• Delete the numerical scores. You don’t need them now that the questions are color-coded.
    • Each question will roughly fall under the following categories:
      • ???? Where are we now?
      • ???? Where do we want to go?
      • ????????‍♀️ How do we get there?

      (See Acting Strategically for an explanation of these categories.) Categorize each question by copying and pasting the corresponding emoji at the beginning of the question. (You’ll also find this legend in the footer of your Google Docs template.) Don’t overthink this. Some of your questions might not naturally fall into one of these categories, or it might fit under multiple categories. You can use multiple emoji if you’d like, but it’s better to keep things simple. If you’re doing this as a group, divvy up the questions and categorize them individually, then review and update them as a group.

  3. Step back and notice any patterns in your colors and your categories.
  4. Sort the questions (and answers) into clusters. If you repeated a question, consolidate it and the two answers, increase the font size to 14, and make sure the score color reflects the current thinking. Keep it simple! If questions could fit into more than one cluster, just pick one. Don’t subcategorize questions. If you’re doing this as a group, do as much as you can individually, then review and finalize together. If different people ask the same question, but with different scores or answers, consolidate the questions, increase the font size to 14, color code it with the lower of the two scores, and note that the answers reflect different opinions.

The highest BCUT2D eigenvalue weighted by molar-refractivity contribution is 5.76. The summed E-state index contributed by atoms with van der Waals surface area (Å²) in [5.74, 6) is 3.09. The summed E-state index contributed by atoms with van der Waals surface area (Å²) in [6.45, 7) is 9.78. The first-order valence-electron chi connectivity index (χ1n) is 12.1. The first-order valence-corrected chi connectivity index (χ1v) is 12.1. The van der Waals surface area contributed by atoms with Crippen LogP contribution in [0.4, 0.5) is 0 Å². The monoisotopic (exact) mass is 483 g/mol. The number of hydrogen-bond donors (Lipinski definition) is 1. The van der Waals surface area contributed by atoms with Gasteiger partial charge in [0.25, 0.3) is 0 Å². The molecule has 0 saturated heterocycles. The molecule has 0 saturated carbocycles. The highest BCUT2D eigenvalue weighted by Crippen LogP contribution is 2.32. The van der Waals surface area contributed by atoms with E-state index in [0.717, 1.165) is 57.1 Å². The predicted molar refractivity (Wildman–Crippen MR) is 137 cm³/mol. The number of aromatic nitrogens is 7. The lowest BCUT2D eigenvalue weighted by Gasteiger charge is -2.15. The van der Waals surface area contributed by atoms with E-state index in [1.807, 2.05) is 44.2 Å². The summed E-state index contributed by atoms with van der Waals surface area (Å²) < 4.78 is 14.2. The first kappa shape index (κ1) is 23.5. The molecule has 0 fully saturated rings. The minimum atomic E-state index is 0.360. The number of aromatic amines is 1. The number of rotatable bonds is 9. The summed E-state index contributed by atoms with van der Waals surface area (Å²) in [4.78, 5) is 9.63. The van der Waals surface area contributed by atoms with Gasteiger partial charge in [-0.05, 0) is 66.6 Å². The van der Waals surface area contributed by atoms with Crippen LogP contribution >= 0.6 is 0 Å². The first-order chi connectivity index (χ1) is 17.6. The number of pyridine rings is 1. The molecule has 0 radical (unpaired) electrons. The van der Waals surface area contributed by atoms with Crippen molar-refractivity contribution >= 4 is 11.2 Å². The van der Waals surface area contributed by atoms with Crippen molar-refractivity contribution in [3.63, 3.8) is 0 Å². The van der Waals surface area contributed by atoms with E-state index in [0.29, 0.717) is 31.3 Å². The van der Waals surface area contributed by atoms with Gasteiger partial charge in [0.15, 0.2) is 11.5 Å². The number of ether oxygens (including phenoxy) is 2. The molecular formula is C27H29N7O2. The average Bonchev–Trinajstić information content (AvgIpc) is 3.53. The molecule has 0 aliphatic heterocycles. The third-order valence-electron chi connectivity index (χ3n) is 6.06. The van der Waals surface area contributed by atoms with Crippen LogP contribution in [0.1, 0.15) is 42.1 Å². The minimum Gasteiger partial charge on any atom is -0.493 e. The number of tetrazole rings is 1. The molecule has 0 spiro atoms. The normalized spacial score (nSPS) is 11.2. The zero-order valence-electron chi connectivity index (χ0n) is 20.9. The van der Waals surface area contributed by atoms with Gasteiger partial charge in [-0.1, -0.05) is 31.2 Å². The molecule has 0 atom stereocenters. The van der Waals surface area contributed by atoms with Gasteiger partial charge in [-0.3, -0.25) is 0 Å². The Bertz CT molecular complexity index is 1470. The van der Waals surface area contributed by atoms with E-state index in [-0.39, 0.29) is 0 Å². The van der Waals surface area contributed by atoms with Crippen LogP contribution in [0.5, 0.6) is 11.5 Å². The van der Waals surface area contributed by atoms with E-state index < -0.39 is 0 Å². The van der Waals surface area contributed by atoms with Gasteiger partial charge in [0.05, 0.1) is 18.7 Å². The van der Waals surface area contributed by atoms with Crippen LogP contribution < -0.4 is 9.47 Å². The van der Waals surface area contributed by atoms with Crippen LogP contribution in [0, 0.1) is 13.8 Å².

5. Give each cluster a title (use the Heading 1 style in Google Docs), and separate the clusters with page breaks. Be creative with your titles! Don’t be afraid to be silly and have some fun.

  6. If you have answers that you feel good about and are ready to mark as THE answer (for now, at least), increase the font size to 14.
  7. Pick up to two questions in each cluster that you think are most important for you to answer. Increase font size to 14.
  8. Finally, create a title page by inserting a page break at the beginning of your document, then insert a table of contents with blue links on your title page. This will give you a high-level view of your clusters. Review your clusters one more time, re-ordering or renaming them if it makes sense.